You are not alone in feeling like this and you will not be alone on your journey to recovery. Reach out and you will find support. It is waiting for you!

Have you ever experienced post natal depression? How did you get through it? Please SHARE in the comments below.

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  • My Doctor was very good regarding this and told me when i had my baby if I felt any of these things that i must let him know asap. Thankfully I didnt have to deal with this but it was good to know he was there for me if I did.


  • im on antidepressants but more from other family stresses


  • i did and i had a support group that focused on PND only, we had a group of mums who were all in different stages of PND and experiences. we were a group of 8 mums and still we catch up a year later as we all know how tough its been and can openly talk about anything and know that we will not be judged. understand that the professionals just want to help you and if you say that you are not coping or you feel like harming yourself or your child they know that and they do not see you as a danger but as a person going through a tough time with a real life illness, they need you to be honest so they can help you correctly. ive shaken my 3 year old in anger, ive smacked her a few times also and i even hated my new born baby for a good six months, its all part of the illness and i still have my babies because i admit im not perfect, i admit i cannot cope and i ask for help, I still get help and my daughter is 18 months old now, its a long haul but if you find the right person or group and you realise that how you feel is ok as long as you never act on the dangerous thoughts then your doing great.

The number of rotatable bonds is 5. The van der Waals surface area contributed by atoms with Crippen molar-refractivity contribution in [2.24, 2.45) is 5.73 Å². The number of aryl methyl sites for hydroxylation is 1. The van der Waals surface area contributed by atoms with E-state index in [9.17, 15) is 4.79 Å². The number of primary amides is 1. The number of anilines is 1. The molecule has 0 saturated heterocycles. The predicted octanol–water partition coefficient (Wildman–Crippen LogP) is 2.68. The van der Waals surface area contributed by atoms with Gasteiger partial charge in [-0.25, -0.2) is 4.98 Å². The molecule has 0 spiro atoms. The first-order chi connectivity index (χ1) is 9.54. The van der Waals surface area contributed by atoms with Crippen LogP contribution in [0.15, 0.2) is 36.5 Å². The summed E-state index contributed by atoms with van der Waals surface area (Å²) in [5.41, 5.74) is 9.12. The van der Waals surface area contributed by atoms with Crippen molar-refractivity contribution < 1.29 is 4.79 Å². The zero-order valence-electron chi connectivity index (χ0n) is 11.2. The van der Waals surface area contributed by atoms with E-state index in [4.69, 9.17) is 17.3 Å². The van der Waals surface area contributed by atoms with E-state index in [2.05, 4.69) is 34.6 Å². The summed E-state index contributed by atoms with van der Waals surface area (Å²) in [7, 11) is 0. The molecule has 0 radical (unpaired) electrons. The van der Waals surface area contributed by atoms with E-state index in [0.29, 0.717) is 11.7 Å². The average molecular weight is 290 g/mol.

Good luck to any mums suffering this dark time. xx


  • Great read.


  • great read loved the story


  • I had it bad and my psych just wanted to keep trying different medications. It wasn’t making me feel better so I chose the to not take all the new meds. I’m currently trying to get thru naturally eg exercise helps a lot!!

    • I know there are many natural therapies that will help you get through it, as you have chosen to proceed without medication. Check out the Happiness for Mums 7 Day guide on my website for 7 other ways to help you through. (It is free!) http://www.parentacademy.com.au


  • I had depression for sure, 3 kids in 4 years, i fought through the fog, lost the husband in the fog, and then suddenly after i left him it was all clear.


  • Things do also get better over time once medication and therapy start!


  • Very good advice.


  • A great article that will help many new Mums.


  • I think I had a mild case. I actually hid it from everyone and just carried on myself. Luckily I got better.


  • I had to fill out a postnatal depression test before and after the birth of the baby. I was too embarrassed to tell the Dr that I wasn’t coping too well and just gave the answers that I knew they would want to hear (how many times did you ____ in the last 7 days, my answer was always never)

    • I trust you were able to get help. Embarrassment is a feeling that no one with a mental health issue should feel and yet it seems to be quite high up there. Thank you for sharing your experience.

      • I have done this too – given responses in forms that were a total lie but I didn’t want anyone feeling sorry for me or thinking I couldn’t do it. Embarrassment and denial were very strong.


  • I should have been a candidate my life was so stressful with my first and nothing was perfect luckly I was able to push on through it


  • This is a great article. I think this information should be more widely given or talking about what to look out for at parenting classes.

    • I know Caroline :). I am on a mission to make it more available through hospital run antenatal classes, it may take some time.


  • Being a first time mum I thought most of the thoughts I was having we’re normal until I spoke to someone about how them. I now talk to my partner more and have bonded with my little princess more. Counselling, having me time, family time and just mum and Bub time has really helped.